Time Off

Employee time off: a social media roundup

Oct 1, 2021
·
5
min read

Time off is a hot topic in this brave new world, but are employers equipped to navigate time off policies? Do employees feel comfortable talking about time off in their workplace? And more importantly, do employers have their people’s backs when they need to step away?

Over the past month, we reached out to our community to ask some important questions about employee leaves and time off. Although this gives us a glimpse into how some people feel about their workplace culture and policies, it’s not meant to be a representation of all Canadian employees.

There’s a common theme when it comes to employees discussing time off in their workplace – discomfort. 

While Canadian employees living in Ontario have a right to protected, unpaid leaves of absence for reasons outlined under the Employment Standards Act, 2000 (ESA), Twitter users were unanimous in feeling hesitant to ask their employer for time off. 


LinkedIn, however, told a bit of a different story. About half of respondents identified they had actually never taken a leave, and although worry remained a theme for 30% of employees, only a small number felt supported and comfortable asking for time off when they needed it. 


This only left us with more questions. Even when we flipped the prompt, asking if employees would feel comfortable chatting with their employer about time off, we got similar results. 

We were pleased to see that 36% of LinkedIn folks would have no issue bringing up the conversation, though the nerves were high with a handful claiming it was merely out of the question for them. 



Some Instagram users even shared with us that they have faked being physically ill to take a mental health day off. Why do they feel the need to do this?


It turns out some members of our community have been told ‘no’. The majority of people on Instagram said their employer gave them their time. But a quarter were denied. 


This wasn’t true across all platforms, though we wondered if this is where some hesitation stemmed from. 


Mental health is another topic we’ve been discussing. The conversation surrounding mental health in the workplace has spiked due to COVID-19 and many companies across Canada are making their overdue effort. But the results of our poll reflect a gap in how much work is still to be done.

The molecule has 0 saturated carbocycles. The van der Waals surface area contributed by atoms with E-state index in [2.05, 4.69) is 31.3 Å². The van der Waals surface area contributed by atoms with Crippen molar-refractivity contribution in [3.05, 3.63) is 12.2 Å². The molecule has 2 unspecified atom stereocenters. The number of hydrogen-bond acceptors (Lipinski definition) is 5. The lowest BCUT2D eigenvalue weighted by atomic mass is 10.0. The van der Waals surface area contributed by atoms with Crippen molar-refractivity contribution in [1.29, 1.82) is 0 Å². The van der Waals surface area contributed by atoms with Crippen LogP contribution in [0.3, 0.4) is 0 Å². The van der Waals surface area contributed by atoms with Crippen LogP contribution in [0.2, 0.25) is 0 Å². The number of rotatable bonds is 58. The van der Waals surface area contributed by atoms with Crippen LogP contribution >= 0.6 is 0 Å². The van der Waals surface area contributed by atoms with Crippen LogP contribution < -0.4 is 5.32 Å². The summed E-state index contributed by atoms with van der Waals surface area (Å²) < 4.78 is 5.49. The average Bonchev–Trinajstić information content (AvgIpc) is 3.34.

The hesitation remained on Twitter. 


Some employees are accustomed to working through their struggles, rather than resting. 


While the majority of folks on LinkedIn got the rest they needed, things were still pretty split, with several people feeling the need to work through their burnout rather than taking that time. 


This post resonated with folks. While it’s important we work to break down barriers separating physical health from mental health, we shouldn’t discourage our people from accessing existing policies. 

Your employees shouldn’t feel the need to lie to get out of work when they mentally aren’t fit that day. Open the floor for open discussion about mental health and wellbeing, and your people and your business will thank you. 


There is a clear issue when it comes to supporting our people in getting the rest they need to accomplish great work. We must do a better job of developing policies and resources that create a culture of acceptance and belonging.

Shout out to the companies who are working to make that happen – you are driving lasting change for workplaces across the country. 


Thank you to our community for participating. Look out for weekly polls on our LinkedIn, Twitter, and Instagram, and check out our blog for information and support for both employers and their people.

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Hey there 👋 my name is Andrea Bartlett.

I’m the Director of HR at Humi, and I’m obsessed with all things people and human resources. Throughout my time working in a range of industries, I’ve learned that one thing is clear: the world of work is changing and HR professionals are leading the charge. 

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